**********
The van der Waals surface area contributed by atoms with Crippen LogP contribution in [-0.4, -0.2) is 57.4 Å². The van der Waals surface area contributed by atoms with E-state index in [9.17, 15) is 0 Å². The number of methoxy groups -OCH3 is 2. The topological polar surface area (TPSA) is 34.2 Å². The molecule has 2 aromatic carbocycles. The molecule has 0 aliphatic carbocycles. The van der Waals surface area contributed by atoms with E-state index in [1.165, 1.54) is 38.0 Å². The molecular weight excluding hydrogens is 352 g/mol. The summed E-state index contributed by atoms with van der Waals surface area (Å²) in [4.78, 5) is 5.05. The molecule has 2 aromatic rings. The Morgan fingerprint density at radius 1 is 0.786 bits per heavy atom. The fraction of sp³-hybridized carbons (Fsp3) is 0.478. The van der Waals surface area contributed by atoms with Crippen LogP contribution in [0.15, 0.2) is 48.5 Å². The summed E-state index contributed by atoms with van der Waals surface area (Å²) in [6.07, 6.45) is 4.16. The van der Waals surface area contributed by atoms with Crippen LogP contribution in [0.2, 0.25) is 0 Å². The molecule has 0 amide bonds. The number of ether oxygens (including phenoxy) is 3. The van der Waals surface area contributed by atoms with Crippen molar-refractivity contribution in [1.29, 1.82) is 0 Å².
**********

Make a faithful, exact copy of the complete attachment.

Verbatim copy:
The van der Waals surface area contributed by atoms with Crippen LogP contribution in [-0.4, -0.2) is 57.4 Å². The van der Waals surface area contributed by atoms with E-state index in [9.17, 15) is 0 Å². The number of methoxy groups -OCH3 is 2. The topological polar surface area (TPSA) is 34.2 Å². The molecule has 2 aromatic carbocycles. The molecule has 0 aliphatic carbocycles. The van der Waals surface area contributed by atoms with E-state index in [1.165, 1.54) is 38.0 Å². The molecular weight excluding hydrogens is 352 g/mol. The summed E-state index contributed by atoms with van der Waals surface area (Å²) in [4.78, 5) is 5.05. The molecule has 2 aromatic rings. The Morgan fingerprint density at radius 1 is 0.786 bits per heavy atom. The fraction of sp³-hybridized carbons (Fsp3) is 0.478. The van der Waals surface area contributed by atoms with Crippen LogP contribution in [0.15, 0.2) is 48.5 Å². The summed E-state index contributed by atoms with van der Waals surface area (Å²) in [6.07, 6.45) is 4.16. The van der Waals surface area contributed by atoms with Crippen LogP contribution in [0.2, 0.25) is 0 Å². The molecule has 0 amide bonds. The number of ether oxygens (including phenoxy) is 3. The van der Waals surface area contributed by atoms with Crippen molar-refractivity contribution in [1.29, 1.82) is 0 Å².